During his 16-month deployment to Iraq, Jonathan Chia experienced his fair share of horrors. But upon returning home in 2009, the pain compounded. Chia witnessed the mental health crisis among veterans unfold, losing dozens of fellow soldiers to suicides and drug overdoses. Since then, Chia has dedicated his time and voice to supporting nonprofits that help veterans access jobs and healing experiences.
Chia had long been a consumer of cannabis and psychedelics, even though so-called “alternative” therapies aren’t wholeheartedly supported by organizations like Veterans Affairs. So, knowing the potential of plant medicine, he sought to partner with organizations like the Veterans Cannabis Group, to lobby for improved veteran cannabis education and legislation.
Now, Chia is one of four co-founders of Reality Center, a Santa Monica-based wellness clinic that uses “digital psychedelics”: light, sound and vibrations that can induce a psychedelic reaction in the brain. Participants lay on a padded table that sends vibrations through their body, while an overhead light pulses blue and red strobes set to sound. Veterans are among Reality Center’s clientele base, and Chia works specifically to make the experience affordable and accessible to the veteran community.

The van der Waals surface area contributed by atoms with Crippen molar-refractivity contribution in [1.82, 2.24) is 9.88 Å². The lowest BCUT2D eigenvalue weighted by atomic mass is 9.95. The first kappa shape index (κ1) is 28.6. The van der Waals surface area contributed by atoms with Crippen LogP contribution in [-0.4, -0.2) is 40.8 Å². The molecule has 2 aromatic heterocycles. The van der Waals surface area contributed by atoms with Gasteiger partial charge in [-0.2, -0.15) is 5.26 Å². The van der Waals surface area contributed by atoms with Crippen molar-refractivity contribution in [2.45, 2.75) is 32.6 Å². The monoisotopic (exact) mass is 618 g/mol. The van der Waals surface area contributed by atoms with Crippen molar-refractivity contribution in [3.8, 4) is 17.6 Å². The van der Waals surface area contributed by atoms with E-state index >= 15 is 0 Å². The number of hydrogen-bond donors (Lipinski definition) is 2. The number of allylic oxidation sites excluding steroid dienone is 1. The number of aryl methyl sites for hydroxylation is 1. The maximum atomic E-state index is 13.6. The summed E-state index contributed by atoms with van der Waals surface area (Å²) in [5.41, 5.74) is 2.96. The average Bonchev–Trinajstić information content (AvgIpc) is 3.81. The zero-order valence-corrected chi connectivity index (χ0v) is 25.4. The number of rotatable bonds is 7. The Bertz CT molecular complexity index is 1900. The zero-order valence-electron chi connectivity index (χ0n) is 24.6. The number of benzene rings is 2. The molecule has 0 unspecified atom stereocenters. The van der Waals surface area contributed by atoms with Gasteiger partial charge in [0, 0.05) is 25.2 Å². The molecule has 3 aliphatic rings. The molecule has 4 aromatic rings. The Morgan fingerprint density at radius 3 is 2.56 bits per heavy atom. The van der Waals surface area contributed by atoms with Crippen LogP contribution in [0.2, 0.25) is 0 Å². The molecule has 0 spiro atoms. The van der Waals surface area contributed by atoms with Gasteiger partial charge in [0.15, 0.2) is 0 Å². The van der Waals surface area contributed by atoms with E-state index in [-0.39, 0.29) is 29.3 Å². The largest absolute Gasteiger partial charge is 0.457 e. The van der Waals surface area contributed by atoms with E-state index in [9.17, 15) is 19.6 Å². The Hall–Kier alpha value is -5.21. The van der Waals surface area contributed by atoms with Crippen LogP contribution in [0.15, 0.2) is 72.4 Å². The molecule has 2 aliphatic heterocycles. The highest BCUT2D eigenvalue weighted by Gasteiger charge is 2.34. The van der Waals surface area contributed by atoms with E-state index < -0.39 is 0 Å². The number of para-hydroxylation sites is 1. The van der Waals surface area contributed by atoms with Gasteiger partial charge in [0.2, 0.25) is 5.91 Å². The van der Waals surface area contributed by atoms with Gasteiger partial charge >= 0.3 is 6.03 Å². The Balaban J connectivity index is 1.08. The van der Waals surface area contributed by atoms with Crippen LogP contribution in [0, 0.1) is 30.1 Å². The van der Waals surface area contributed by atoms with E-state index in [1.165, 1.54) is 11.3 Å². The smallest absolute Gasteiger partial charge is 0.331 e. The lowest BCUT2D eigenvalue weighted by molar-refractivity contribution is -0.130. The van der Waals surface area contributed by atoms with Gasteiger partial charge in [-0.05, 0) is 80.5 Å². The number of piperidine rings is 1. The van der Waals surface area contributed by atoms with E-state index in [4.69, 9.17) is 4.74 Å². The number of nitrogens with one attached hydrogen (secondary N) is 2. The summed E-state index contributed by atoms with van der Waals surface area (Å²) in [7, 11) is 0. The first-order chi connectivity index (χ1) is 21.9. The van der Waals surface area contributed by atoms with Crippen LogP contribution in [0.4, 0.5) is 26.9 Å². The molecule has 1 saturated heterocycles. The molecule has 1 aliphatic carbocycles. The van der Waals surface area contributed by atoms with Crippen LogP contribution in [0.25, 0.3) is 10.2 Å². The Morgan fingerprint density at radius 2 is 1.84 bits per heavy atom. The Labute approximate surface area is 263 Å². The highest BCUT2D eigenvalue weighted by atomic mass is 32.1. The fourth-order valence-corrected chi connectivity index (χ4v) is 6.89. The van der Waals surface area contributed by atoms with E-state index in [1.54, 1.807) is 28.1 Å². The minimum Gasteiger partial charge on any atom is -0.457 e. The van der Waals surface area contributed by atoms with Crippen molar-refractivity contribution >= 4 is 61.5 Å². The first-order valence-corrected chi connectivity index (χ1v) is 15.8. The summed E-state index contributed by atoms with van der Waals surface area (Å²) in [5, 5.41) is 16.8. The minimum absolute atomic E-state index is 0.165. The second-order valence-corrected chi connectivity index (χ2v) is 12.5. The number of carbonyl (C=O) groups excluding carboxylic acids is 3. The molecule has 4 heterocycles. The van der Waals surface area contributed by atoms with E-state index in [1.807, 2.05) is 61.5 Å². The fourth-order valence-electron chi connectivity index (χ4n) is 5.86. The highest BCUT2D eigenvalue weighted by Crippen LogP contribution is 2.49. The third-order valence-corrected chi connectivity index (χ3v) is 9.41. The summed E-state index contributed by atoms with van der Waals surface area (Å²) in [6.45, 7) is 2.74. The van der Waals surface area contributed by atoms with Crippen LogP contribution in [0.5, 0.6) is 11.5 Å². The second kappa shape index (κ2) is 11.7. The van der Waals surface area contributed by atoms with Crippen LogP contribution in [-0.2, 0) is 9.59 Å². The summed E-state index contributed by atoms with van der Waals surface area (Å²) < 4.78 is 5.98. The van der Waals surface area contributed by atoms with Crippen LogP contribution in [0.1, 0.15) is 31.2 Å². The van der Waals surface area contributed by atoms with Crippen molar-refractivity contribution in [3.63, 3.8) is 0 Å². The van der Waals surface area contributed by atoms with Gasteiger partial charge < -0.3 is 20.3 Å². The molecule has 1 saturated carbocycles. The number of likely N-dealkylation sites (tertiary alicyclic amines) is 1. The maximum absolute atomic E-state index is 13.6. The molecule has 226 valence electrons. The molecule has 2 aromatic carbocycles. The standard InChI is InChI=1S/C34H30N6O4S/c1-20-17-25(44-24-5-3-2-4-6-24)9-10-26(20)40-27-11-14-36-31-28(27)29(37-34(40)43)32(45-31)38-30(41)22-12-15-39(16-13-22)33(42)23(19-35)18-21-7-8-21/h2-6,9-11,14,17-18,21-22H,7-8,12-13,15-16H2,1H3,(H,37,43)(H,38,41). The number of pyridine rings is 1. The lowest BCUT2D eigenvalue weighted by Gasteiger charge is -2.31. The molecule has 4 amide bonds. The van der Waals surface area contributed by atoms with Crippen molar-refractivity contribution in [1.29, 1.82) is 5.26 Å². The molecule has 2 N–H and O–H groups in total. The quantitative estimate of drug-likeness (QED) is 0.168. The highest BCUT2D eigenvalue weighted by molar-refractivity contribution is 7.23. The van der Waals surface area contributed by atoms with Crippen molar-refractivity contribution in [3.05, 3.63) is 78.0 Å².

Speaking to Trends w/Benefits in summer 2022, Chia lays out his vision for Reality Center and how the organization is working to promote alternative therapy for veterans.
How did you know cannabis and psychedelics had the power to heal?
“I've been using cannabis since I was probably 15 years old, so I've always been an advocate. I've always tried to move the flag up the hill within that community: advocating, legislating, lobbying. Whatever bills that come down the pipeline that are going to benefit veterans or that community, we sign on to as sponsor from the Veterans Cannabis Group. Right now we're working on the SAFE Banking Act, which will allow small cannabis farms to use the banks, [along with] the Safe Harbor Act that will allow veterans to take their medicine across state lines, so we'll be the first people federally allowed to do that. These are the things that we work on behind the scenes with a bunch of other veteran cannabis-focused nonprofits.
“I [experimented with] psychedelics at a younger age. You're really using it for experimental purposes. Then, when you get back [from deployment] and you've gotten through all that stuff, you're actually down to try anything. So when you first take it for healing once you're an adult, you're like, ‘Well, I remember taking these when I was 18.’ It's just quite a different experience when you're ready to use [psychedelics] to heal.”
Why are alternative therapies important to the veteran community?
“When you're in the military, all these alternative therapies aren't really known. People know about cannabis and psychedelics, but [they are] very demonized. When you're younger, you aren't using psychedelics for healing purposes.
“When specifically speaking for the veteran community, a lot of the stuff they tried to get us to do, whether it was take pills or go talk to therapists, that really was really, really bad for our community. That's why the veteran community is 7% of America, but it accounts for 20% of the suicide rate. Whatever they were doing was not working, clearly.
“Not saying we don't need doctors or therapists—it's quite the opposite, I think—but as far as treating post-traumatic stress, there are not too many things out there that are tried and true, except for these [medicines].”